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ing limited and regulated in a measure by State laws and machinery to enforce contracts. Our Boston Procrustes thereupon plunged straight into trouble by denying the similitude, because forsooth the old banks were incorporated institutions not perfectly free to cheat their creditors, forgetting that, in so far as they differed from free banks, the difference in point of security, scope of credit, etc., was in our favor.

That is one way of putting it. Here is another. Free money advocates hold that security is one (only one) essential of good money, and that competition is sure to provide this essential, competition being simply natural selection or the survival of the fittest, and the fittest necessarily possessing the quality of security. But they have never held that it was impossible for monopoly to furnish a temporally secure money. It may or may not do so, according to the prescribed conditions of its existence. Pending the universal bankruptcy and revolution to which it inevitably will lead if allowed to live long enough, the national bank monopoly furnishes a money tolerably well secured. But the old State bank monopoly furnished a money far inferior in point of security, not because it was a freer system,—for it was not,—not because the conditions of its existence were less artificially and compulsorily prescribed,—for they were not,—but because the conditions thus prescribed were less in accordance with wise business principles and administration. The element of competition, or natural selection, upon which the free money advocates rely for the supply of a money that combines security with all other necessary qualities, was just as much lacking from the old State bank system as it is from the present national bank system. Therefore, to say of the State banks that, "in so far as they differed from free banks, the difference in point of security, scope of credit, etc., was in their favor" is to beg the question entirely; and accordingly, when Mr. Pinney, as sole proof of an assertion that free money would be unsafe money, offered the insecurity of the old State bank bills, I informed him that there was not the slightest pertinence in his illustration, whereby I plunged, not myself, but Mr. Pinney into trouble.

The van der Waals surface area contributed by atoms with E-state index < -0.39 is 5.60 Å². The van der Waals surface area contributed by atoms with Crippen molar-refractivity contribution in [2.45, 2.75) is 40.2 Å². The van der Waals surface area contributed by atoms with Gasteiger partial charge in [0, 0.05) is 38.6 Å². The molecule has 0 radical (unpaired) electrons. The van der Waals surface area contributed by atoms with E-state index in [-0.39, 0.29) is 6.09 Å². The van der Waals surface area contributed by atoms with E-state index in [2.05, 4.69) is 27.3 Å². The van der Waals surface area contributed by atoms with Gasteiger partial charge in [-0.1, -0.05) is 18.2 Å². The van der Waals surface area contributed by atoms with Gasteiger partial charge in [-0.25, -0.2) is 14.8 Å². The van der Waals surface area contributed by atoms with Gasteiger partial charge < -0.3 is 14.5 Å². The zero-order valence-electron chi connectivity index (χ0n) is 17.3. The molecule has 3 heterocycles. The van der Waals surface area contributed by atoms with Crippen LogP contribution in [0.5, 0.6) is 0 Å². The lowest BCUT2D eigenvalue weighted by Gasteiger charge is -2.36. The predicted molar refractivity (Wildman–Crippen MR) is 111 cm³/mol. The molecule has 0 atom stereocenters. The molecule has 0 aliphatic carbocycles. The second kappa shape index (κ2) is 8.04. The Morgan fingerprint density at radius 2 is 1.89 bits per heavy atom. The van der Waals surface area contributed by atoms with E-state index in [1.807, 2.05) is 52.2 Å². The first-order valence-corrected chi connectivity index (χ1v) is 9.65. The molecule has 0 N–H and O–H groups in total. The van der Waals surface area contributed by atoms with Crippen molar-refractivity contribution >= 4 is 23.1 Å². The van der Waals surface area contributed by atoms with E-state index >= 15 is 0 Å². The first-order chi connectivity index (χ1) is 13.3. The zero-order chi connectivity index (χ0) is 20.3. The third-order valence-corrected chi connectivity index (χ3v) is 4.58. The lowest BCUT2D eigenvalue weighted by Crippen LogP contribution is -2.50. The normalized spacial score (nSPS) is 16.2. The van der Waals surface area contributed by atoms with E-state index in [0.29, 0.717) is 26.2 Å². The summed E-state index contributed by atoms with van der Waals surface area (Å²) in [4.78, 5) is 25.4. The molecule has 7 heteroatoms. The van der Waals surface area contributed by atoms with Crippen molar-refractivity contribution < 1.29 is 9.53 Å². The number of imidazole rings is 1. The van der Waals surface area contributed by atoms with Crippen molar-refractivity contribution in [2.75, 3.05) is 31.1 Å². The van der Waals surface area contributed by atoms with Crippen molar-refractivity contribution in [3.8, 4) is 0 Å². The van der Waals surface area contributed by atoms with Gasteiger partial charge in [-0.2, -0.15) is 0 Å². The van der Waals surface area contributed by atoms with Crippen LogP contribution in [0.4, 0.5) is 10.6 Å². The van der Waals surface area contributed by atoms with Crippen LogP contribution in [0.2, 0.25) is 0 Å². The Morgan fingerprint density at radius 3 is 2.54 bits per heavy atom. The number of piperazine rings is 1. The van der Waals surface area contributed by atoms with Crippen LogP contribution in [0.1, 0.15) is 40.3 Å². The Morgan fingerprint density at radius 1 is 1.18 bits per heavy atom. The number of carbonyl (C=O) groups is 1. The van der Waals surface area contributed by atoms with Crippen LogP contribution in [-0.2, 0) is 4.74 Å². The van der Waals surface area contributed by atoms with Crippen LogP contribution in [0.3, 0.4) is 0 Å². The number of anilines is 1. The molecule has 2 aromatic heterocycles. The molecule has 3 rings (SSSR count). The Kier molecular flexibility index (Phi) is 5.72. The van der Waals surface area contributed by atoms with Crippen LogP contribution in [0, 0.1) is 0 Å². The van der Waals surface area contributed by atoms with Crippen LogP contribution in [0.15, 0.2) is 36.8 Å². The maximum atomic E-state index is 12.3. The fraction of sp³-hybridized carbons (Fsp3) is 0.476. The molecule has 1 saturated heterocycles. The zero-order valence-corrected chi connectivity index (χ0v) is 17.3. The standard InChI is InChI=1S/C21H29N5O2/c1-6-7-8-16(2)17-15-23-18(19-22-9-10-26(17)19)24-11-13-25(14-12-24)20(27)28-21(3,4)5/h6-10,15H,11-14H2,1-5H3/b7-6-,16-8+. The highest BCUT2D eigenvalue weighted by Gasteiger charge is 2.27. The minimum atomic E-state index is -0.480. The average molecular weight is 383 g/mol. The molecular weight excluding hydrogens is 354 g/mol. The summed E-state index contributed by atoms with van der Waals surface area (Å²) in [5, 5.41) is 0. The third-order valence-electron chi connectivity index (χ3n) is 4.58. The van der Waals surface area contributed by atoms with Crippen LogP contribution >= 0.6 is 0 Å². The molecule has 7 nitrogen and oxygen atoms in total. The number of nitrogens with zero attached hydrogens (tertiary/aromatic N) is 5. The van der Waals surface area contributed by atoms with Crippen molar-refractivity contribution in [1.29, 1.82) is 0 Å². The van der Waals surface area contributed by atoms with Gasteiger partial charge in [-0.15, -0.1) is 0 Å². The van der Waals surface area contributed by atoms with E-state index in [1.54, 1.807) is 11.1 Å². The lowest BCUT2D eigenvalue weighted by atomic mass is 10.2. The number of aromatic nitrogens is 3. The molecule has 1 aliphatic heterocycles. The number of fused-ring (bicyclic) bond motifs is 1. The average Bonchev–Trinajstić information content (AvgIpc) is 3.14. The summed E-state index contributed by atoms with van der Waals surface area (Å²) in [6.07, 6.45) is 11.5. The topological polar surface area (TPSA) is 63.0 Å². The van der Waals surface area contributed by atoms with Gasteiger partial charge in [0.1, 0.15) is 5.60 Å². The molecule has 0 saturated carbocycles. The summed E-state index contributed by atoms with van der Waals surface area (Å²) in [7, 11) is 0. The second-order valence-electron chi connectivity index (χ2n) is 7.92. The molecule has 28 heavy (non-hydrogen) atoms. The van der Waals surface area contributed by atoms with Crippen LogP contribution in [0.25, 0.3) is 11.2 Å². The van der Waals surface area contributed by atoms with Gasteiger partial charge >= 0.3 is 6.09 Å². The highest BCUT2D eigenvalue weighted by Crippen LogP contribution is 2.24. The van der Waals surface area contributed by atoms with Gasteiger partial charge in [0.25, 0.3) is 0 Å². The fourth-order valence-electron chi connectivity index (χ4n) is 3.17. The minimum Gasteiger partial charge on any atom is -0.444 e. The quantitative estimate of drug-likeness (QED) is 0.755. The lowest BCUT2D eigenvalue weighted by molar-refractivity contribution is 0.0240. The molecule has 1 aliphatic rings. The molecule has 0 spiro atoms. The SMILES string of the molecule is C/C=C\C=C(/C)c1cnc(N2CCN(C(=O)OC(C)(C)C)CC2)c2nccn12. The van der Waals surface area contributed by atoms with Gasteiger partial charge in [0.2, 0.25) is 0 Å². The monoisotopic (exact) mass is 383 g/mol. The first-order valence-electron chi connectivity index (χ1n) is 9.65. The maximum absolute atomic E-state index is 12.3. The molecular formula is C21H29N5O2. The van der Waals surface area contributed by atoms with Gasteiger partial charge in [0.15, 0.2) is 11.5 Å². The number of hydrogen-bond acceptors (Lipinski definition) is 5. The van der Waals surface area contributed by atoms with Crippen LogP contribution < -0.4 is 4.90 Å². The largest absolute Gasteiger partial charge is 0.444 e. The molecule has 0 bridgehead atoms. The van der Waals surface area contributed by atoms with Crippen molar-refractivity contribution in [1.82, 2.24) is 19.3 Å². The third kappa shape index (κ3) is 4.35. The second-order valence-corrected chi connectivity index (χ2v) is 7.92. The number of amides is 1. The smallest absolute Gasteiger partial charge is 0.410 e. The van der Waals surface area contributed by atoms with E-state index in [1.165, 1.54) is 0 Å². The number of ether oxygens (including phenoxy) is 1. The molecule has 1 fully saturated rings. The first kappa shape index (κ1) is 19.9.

To get out of it he performs a double which eclipses all his previous evolutions. Finding that he must deal in some way with my statement that the monopoly of money inheres in the compulsory conditions of its issue, chief among which are the government bond basis in the national bank system and the specie basis in the old State bank system, he asks:

How then about your free banking? Are there not any "compulsory conditions?" Free bank notes can be issued only by those who have government bonds, or specie, or property of some sort, we suppose, so

there are your "compulsory conditions," enforced by the business law